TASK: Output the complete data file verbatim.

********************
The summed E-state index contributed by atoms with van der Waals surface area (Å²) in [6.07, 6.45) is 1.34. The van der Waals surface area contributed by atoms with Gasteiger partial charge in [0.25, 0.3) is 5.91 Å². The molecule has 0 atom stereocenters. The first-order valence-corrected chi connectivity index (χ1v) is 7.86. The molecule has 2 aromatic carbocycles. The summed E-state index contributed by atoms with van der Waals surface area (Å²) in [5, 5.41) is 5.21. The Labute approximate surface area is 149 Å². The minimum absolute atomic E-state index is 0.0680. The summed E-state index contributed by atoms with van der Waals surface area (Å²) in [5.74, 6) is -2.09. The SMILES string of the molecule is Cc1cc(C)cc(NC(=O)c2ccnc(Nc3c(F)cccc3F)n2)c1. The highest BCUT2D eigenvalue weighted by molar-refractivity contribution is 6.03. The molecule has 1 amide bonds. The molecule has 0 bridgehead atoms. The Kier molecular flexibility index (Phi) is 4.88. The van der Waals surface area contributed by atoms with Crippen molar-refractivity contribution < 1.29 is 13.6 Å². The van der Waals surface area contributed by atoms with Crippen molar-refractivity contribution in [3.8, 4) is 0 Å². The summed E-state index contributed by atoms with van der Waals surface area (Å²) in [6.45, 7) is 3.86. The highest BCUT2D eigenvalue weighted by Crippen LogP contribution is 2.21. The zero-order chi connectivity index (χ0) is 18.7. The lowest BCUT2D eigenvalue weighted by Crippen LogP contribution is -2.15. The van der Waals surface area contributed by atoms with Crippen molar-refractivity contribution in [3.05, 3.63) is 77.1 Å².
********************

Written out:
The summed E-state index contributed by atoms with van der Waals surface area (Å²) in [6.07, 6.45) is 1.34. The van der Waals surface area contributed by atoms with Gasteiger partial charge in [0.25, 0.3) is 5.91 Å². The molecule has 0 atom stereocenters. The first-order valence-corrected chi connectivity index (χ1v) is 7.86. The molecule has 2 aromatic carbocycles. The summed E-state index contributed by atoms with van der Waals surface area (Å²) in [5, 5.41) is 5.21. The Labute approximate surface area is 149 Å². The minimum absolute atomic E-state index is 0.0680. The summed E-state index contributed by atoms with van der Waals surface area (Å²) in [5.74, 6) is -2.09. The SMILES string of the molecule is Cc1cc(C)cc(NC(=O)c2ccnc(Nc3c(F)cccc3F)n2)c1. The highest BCUT2D eigenvalue weighted by molar-refractivity contribution is 6.03. The molecule has 1 amide bonds. The molecule has 0 bridgehead atoms. The Kier molecular flexibility index (Phi) is 4.88. The van der Waals surface area contributed by atoms with Crippen molar-refractivity contribution < 1.29 is 13.6 Å². The van der Waals surface area contributed by atoms with Crippen molar-refractivity contribution in [3.8, 4) is 0 Å². The summed E-state index contributed by atoms with van der Waals surface area (Å²) in [6.45, 7) is 3.86. The highest BCUT2D eigenvalue weighted by Crippen LogP contribution is 2.21. The zero-order chi connectivity index (χ0) is 18.7. The lowest BCUT2D eigenvalue weighted by Crippen LogP contribution is -2.15. The van der Waals surface area contributed by atoms with Crippen molar-refractivity contribution in [3.05, 3.63) is 77.1 Å².